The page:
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Author Topic: Any reasons not to run vinyl flooring under walls?  (Read 3854 times)
belfert
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« on: April 10, 2008, 10:42:18 AM »

I plan to basically redo most of interior this summer due to some issues we found during the first big trip last year.  Most of the interior wasn't done anyhow so it isn't a big deal in my eyes.  (No kitchen installed so no cabinets to remove.)

My thoughts for flooring would be to get an 8 foot by 40 foot piece of commercial grade vinyl and just glue it down over underlayment in an empty bus.  This would way easier than going around walls, bunks, and cabinets later.  I would then just build all my walls, bunks, cabinets and such over the vinyl floor.  I don't plan on welding, but that would be an issue for sure.  Basically this is the way a lot of RVs are built.  The flooring goes down before they even add the exterior walls in some cases.  I figure I can always cut the vinyl around everything if I had to replace it in the future.

Any reasons not to do this?
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Brian Elfert - 1995 Dina Viaggio 1000 Series 60/B500 - 75% done but usable - Minneapolis, MN
H3Jim
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« Reply #1 on: April 10, 2008, 10:57:28 AM »

sounds like a good idea, actually. gives a little more sound and temp insulation too. 
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Jim Stewart
El Cajon, Ca.  (San Diego area)

Travel is more than the seeing of sights, it is a change that goes on, deep  and permanent, in the ideas of living.
skipn
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« Reply #2 on: April 10, 2008, 11:35:21 AM »

Yep BTDT on 2 kitchens, 2 bathrooms (this weekend will be the third)

  Just some caution notes.

  I like to do all the upper end work first then do the floor. With a mad dash to the finish
 on the lower stuff.

  Reasons......
     Doing a lot of construction if one is not careful the floor will be scratched or worse.
     If the time period is long between laying of the floor and final finish the floor could be
     worn out (but then I have been know to work on projects for 10 yrs or more)
  You may have to put down some protective cover during some of your construction.

FWIW

 <><
 Skip
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Eagle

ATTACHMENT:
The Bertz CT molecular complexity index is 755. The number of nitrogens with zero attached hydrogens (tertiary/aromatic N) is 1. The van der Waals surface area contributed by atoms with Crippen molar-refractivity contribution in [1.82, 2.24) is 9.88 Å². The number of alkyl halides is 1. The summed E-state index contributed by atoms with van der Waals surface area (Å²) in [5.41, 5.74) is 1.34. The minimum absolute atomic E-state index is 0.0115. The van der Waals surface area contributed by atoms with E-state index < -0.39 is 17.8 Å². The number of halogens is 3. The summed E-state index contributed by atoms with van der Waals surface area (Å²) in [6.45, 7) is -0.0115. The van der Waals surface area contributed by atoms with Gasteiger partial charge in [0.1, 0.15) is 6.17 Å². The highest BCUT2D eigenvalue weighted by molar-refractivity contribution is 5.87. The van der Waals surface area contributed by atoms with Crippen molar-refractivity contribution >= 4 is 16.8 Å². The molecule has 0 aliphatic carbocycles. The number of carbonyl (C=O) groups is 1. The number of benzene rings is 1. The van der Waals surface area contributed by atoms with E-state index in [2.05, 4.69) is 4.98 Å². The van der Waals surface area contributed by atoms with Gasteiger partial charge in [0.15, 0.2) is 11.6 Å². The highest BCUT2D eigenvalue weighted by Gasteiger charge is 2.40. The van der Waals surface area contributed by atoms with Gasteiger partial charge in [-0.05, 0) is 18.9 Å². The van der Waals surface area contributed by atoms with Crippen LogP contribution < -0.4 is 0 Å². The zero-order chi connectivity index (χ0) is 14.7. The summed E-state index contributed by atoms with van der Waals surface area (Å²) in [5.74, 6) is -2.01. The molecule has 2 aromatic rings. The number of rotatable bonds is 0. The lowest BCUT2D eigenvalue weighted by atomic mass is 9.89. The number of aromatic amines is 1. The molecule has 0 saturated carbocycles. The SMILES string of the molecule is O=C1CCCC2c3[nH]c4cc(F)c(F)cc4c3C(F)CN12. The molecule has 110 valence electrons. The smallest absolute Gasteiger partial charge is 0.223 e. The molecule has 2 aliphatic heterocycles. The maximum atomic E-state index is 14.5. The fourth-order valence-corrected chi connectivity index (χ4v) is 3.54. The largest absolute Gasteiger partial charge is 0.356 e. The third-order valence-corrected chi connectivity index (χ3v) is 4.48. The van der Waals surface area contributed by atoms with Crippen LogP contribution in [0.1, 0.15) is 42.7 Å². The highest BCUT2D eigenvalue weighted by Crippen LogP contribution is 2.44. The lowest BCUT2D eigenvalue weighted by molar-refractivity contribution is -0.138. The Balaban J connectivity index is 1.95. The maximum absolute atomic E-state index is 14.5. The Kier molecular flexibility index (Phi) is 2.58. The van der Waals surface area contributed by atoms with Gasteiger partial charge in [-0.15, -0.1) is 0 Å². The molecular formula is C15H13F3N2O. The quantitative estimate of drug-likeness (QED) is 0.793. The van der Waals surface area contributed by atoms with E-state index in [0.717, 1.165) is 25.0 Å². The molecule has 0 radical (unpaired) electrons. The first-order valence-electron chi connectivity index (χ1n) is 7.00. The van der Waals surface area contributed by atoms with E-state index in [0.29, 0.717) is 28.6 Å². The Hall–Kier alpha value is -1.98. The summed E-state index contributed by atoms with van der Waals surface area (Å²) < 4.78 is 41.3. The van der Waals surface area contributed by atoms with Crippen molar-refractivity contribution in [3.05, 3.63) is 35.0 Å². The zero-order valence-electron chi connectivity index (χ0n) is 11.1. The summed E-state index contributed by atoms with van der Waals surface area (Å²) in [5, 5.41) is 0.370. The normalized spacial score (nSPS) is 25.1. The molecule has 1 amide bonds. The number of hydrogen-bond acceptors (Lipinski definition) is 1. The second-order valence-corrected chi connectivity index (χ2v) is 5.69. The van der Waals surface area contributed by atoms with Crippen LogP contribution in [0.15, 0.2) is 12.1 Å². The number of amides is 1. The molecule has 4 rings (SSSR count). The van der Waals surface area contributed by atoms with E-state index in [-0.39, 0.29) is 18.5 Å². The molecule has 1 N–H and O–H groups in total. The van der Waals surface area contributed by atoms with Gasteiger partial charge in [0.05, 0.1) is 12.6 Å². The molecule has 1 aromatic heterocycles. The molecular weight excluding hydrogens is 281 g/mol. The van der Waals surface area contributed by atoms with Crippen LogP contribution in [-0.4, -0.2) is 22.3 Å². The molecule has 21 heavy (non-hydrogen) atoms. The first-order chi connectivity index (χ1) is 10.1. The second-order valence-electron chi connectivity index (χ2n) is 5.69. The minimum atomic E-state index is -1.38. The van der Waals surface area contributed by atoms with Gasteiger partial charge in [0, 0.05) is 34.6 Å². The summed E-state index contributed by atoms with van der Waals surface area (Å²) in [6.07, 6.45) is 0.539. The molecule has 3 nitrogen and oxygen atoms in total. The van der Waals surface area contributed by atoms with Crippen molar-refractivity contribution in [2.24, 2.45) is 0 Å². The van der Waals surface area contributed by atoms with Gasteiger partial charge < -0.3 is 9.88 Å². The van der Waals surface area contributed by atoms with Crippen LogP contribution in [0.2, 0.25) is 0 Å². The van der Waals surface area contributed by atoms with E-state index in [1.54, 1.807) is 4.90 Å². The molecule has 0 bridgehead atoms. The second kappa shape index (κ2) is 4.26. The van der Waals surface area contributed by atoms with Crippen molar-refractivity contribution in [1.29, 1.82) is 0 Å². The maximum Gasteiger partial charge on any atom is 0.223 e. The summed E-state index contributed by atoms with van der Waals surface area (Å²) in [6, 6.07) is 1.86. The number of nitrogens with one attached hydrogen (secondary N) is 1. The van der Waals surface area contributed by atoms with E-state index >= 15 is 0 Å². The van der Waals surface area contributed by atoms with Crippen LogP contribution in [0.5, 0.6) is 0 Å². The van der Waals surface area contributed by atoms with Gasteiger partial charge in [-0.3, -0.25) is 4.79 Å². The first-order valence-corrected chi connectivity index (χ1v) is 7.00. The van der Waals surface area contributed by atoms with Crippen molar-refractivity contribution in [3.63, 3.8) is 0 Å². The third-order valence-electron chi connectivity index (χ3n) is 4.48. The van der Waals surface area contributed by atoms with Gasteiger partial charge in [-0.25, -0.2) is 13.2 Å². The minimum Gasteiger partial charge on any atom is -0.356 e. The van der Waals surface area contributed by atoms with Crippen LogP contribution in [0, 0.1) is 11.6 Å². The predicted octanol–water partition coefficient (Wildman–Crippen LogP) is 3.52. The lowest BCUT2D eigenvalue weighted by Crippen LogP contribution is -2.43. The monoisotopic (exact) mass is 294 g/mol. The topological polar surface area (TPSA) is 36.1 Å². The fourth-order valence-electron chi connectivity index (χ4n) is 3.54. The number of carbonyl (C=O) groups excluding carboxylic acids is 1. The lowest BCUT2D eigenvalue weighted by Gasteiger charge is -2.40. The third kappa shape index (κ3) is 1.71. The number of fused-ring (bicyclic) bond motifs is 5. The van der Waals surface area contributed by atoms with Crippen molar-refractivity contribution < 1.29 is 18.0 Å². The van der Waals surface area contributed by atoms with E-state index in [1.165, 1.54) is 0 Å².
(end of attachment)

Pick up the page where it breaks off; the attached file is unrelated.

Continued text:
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« Reply #3 on: April 10, 2008, 12:29:58 PM »

The S&S companies do it even with carpet.  It really simplifies the job.
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captain ron
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« Reply #4 on: April 10, 2008, 02:39:53 PM »

Glue just the perimeter and not the field and after putting in your walls cover with cardboard to protect. Pretty good Idea Brian.
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Blacksheep
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« Reply #5 on: April 10, 2008, 03:02:22 PM »

IGuess I would have to dispute what othrs have stated because first off you will never be able to install a 40 piece of commercial grade vinyl in one piece without rips and wrinkles. And as others said it will wear out before your done! I say this because I am a flooring installer by trade!
Do it the right way and do each section as you need it. Besides, you may want to trade off here and there.
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belfert
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« Reply #6 on: April 10, 2008, 03:55:06 PM »

Why only glue the perimeter?  I know that travel trailers have only the edges secured and the center loose, but I assumed that was for speed and to save money.

I'm certainly not going to wear out a good commercial grade of vinyl before my bus is finished since it will be mostly finished before an August trip.  The issue of not being able to lay a 40 foot peice of vinyl is not something I thought about.  I know commercial vinvyl is heavy.

A local flooring store will sell me leftover commercial grade vinyl for $1 a square ft and you can't get very good vinyl for $1 a ft at normal prices.  Some of the stuff at this place has been sitting since 2003 and I am hoping they will go even less than $1 to get rid of it.
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Brian Elfert - 1995 Dina Viaggio 1000 Series 60/B500 - 75% done but usable - Minneapolis, MN
Dreamscape
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« Reply #7 on: April 10, 2008, 04:08:13 PM »

I was going to do what you are thinking about, install the complete floor front to back before anything else goes in.

I did not do that, and now I am pleased I waited.

First, our minds have changed so many times on what to put where. At least the bosses anyway!  Wink

Second, in our case the floor would have had 5 years of wear and tear before the inside is complete, still working on it since 03.

In you situation I'm sure it will work just fine for you. Your time frame is much shorter.